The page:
CarvPath annotations are a (native) file path compatible way of annotating data entity locations within a larger entity. The basic concepts and annotation formats are relatively simple. Only when files on a filesystem get extremely fragmented, a little bit of complication sneaks into the picture.
A basic fragment
A basic fragment in the CarvPath annotation consists of an offset and a size separated by a plus sign '+'. The offset designates the offset within the parent entity where the fragment starts at. The size defines the size of the fragment. Please note that older versions of LibCarvPath used the colon instead of the plus sign. The colon annotation has been abandoned as a result of problems with the usage of colons from MS-windows systems over a SMB share.
A sparse fragment
In many file systems we know the concept of sparse files. A sparse file can contain regular fragments, but will also contain so called sparse fragments. What a sparse file basically is, is a file for what a size was set at creation, but where not all locations within the file were actually ever written. This basically means that there are holes in the file, sections of the file that were never written to, and thus sections of the file that can not be found on the parent entity. If a program working with the original file system would access such a hole, it would get back all zero's. So we need a way to represent these sparse fragments within files on a file system. The way we annotate sparse fragments with CarvPath is by prefixing the size of the sparse fragment with a capital s 'S'.
A fragmented data entity
Where many files will be written as a single continuous set of blocks to the disk, there are situations where the file system will not be able to do so. In those cases, the resulting file will be fragmented, and a single entity will thus be made up out of multiple fragments. To allow multiple fragments for a single entity to be annotated, CarvPath annotation defines the underscore as separator character between two fragments.
Most fragmented files will consists of a relatively limited amount ho fragments. There are however cases, for example mail boxes or log files, that are notorious for being extremely fragmented. Also for example systems that were use extensively with peer to peer file sharing applications tend to be filled with extremely fragmented movie files. While this does not pose a problem for raw CarvPath annotations, these annotations in themselves pose a problem for usage within the user space filesystem CarvFS. On Linux the total size of a path can be up to four K-bytes in length. A single file or directory name can be no longer than a single K-byte. When we expose CarvFS to windows over a SMB share, things become even more serious. The maximum path size for the basic windows file system API is only 256 bytes in size. That is not for a single file name, but for the whole path. To overcome this problem, LibCarvPath can run in one of 3 mode's:
- Raw carvpath mode (infinite token size)
- Linux mode (max token size of 1000 bytes)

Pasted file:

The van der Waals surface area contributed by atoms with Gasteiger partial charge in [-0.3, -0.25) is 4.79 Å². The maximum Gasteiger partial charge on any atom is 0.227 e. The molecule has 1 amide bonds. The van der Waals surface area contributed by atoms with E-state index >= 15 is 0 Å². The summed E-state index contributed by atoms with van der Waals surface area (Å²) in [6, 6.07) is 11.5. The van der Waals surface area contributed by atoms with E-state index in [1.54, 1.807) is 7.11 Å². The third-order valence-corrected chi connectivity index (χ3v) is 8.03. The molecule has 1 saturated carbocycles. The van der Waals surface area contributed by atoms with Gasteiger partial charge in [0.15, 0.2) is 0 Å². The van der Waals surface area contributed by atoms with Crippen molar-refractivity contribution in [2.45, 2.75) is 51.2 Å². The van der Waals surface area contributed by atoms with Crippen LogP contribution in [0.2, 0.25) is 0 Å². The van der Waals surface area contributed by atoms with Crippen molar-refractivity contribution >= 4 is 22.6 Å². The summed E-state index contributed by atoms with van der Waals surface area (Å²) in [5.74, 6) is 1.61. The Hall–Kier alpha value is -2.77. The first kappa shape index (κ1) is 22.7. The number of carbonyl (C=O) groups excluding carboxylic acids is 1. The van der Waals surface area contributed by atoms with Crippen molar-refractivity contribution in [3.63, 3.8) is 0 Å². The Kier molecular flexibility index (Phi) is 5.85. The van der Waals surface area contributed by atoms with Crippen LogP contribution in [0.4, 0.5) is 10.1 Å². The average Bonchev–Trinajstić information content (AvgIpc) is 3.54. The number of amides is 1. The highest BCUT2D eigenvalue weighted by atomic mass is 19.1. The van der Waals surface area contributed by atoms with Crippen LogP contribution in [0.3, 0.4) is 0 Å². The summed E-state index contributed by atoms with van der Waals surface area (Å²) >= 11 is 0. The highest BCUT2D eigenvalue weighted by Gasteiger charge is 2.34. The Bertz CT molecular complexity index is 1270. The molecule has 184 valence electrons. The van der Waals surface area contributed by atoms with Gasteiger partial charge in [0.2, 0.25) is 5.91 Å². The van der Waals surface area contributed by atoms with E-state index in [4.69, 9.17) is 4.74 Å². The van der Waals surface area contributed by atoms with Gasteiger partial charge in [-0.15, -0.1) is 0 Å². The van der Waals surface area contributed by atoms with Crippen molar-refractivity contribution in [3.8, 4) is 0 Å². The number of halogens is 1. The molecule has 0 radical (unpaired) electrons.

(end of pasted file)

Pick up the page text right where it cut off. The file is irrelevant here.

- MS-Windows compatibility mode (max token size of 160 bytes)
If a token exceeds the maximum token size, LibCarvPath will make use of a longtoken db. Rather than returning the raw carvpath, LibCarvPath will return the SHA1 digest of the raw carvpath prefixed with a capital d 'D'. The raw carvpath is than stored in the longtoken db, and if any tool running under the same uid requests to parse the longtoken entity, the SHA1 entry will be looked up in this database first. A longtoken annotation thus will consist of a capital d, followed by the lowercase hexadecimal representation of the SHA1 digest of the raw carvpath:
One of the most important features of CarvPath annotations is that they can be used in a nested way. That is, you can for example create a carvpath entity annotation for a carved file, using the carvpath annotation of a block of unallocated data that this file was carved from as a prefix. As a nesting seperation, CarvPath annotation uses the operating system its native nesting separator for filesystem access. This means that on Unix like operating systems the slash '/' character is used, while on MS-Windows, we use the backslash '\' character.
The LibCarvPath library will always try to present its user with the shortest possible representation of a carvpath. This means that LibCarvPath will use two forms of flattening. First of all, while creating a carvpath entity from fragments, LibCarvPath will automatically meerge interlocking fragments. So instead of 0+4096_4096+4096_8192+4096 , LibCarvPath will return the single level flattened representation 0+12288.
Next to single level flattening, LibCarvPath will also do multi level flattening. That is, it will flatten each CarvPath to the CarvPath level that it considers its root. This means for example that 118784+17179869184/4096+53248_258048+28672_S1047552 will flatten to 122880+53248_376832+28672_S1047552.
While not part of the CarvPath annotation scheme, it is important to note that CarvFs uses a simple extention of CarvPath annotations to distinguish between nesting levels (pseudo dirs) and pseudo files. The basic concept is that any raw carvpath is interpreted by CarvFS to be a pseudo directory. In order to get at a carvpath as a pseudo file, the carvpath needs to suffixed with the '.crv' extention. For example:
CarvFS aware tools should use the '/CarvFS' and the '.crv' sections in the path string as an indication that the path may be on CarvFS. A CarvFS aware tool in this example may choose to use /mnt/carvfs/42e8a6da8794ed8c29f48577e0422fef/CarvFS as root path , using the size of /mnt/carvfs/42e8a6da8794ed8c29f48577e0422fef/CarvFS.crv as top size, or alternatively may use /mnt/carvfs/42e8a6da8794ed8c29f48577e0422fef/CarvFS/122880+53248_376832+28672_S1047552 as root path, using the size of /mnt/carvfs/42e8a6da8794ed8c29f48577e0422fef/CarvFS/122880+53248_376832+28672_S1047552.crv as top size.